There’s a reason why Sonia Guajajara has made history as the indigenous woman to have “gone furthest in the Brazilian political structure since the Portuguese landed in 1500.” The former Vice Presidential candidate’s words pack a punch, a simmering rage that is entirely in keeping with a community on the edge of a breakdown. She’s charismatic, engaging, clear: someone built to explain, built to lead.
Guajajara has been labelled “one of the strongest indigenous and environmental leaders in the world today”; has won regional and national awards for her coordinating work during recent forest fires; and even facilitated a meeting between then Brazilian president Dilma Rousseff and indigenous leaders in 2013.
In her role as Executive Coordinator of the Association of Indigenous Peoples of Brazil, Guajajara has connected more than 305 ethnicities on an agenda to protect indigenous rights. She’s managed to maintain that network even in the face of some of the most powerful sectors of Brazil.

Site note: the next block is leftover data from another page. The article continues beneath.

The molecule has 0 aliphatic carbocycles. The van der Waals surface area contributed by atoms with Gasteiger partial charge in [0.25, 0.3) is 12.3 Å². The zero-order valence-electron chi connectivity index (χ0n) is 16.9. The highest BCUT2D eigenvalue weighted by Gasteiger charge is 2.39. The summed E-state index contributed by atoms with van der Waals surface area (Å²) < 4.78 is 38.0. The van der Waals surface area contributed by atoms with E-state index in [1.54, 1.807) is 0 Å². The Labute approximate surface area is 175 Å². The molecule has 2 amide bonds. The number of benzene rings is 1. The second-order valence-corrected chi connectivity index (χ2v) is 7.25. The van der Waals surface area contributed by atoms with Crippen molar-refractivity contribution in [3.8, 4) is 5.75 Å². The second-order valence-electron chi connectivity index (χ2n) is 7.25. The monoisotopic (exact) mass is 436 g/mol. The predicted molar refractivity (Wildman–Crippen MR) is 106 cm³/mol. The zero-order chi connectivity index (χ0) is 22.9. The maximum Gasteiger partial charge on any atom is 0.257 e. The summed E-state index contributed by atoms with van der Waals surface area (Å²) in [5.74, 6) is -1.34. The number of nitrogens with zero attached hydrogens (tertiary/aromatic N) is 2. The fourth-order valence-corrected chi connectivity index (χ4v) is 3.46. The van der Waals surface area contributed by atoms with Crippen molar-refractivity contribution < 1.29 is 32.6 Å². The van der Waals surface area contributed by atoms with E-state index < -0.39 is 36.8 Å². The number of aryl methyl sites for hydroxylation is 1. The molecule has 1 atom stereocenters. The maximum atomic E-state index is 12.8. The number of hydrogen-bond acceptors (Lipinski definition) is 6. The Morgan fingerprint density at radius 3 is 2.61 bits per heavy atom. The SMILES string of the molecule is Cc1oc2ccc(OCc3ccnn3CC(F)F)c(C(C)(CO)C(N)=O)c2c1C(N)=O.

A profile by Spanish newspaper El Pais reveals that she grew up in an indigenous reserve, one of 12,000 people across 170 villages in a society filled with “strong, warrior women.” A charity recognised her intellect and sent her to a rural school — where she continued to excel and eventually work in a variety of roles, including as a teacher and a nurse.
Similar to David Guarani, she reached national prominence in a high-profile speaking event. She joined the stage with Alicia Keys during 2017’s packed Rock in Rio concert, and the next day was in the press and offered a position as the vice president of the Socialism and Freedom party.
Although her bid for high office was not successful, Guajajara continues to be an intensely powerful advocate for indigenous rights through appearances in the Brazilian senate. Recent meetings have seen her issue a fiery challenge to Government comments that indigenous people should stop being ‘miserable’ when they have access to large swathes of land that they do not use ‘productively’. She is a thorn in the Government’s side, a constant voice for hope and unity against the tide of corporate greed.Tags: Amazon Rainforest, Bolsonaro, Brazil, deforestation, Fires, Indigenous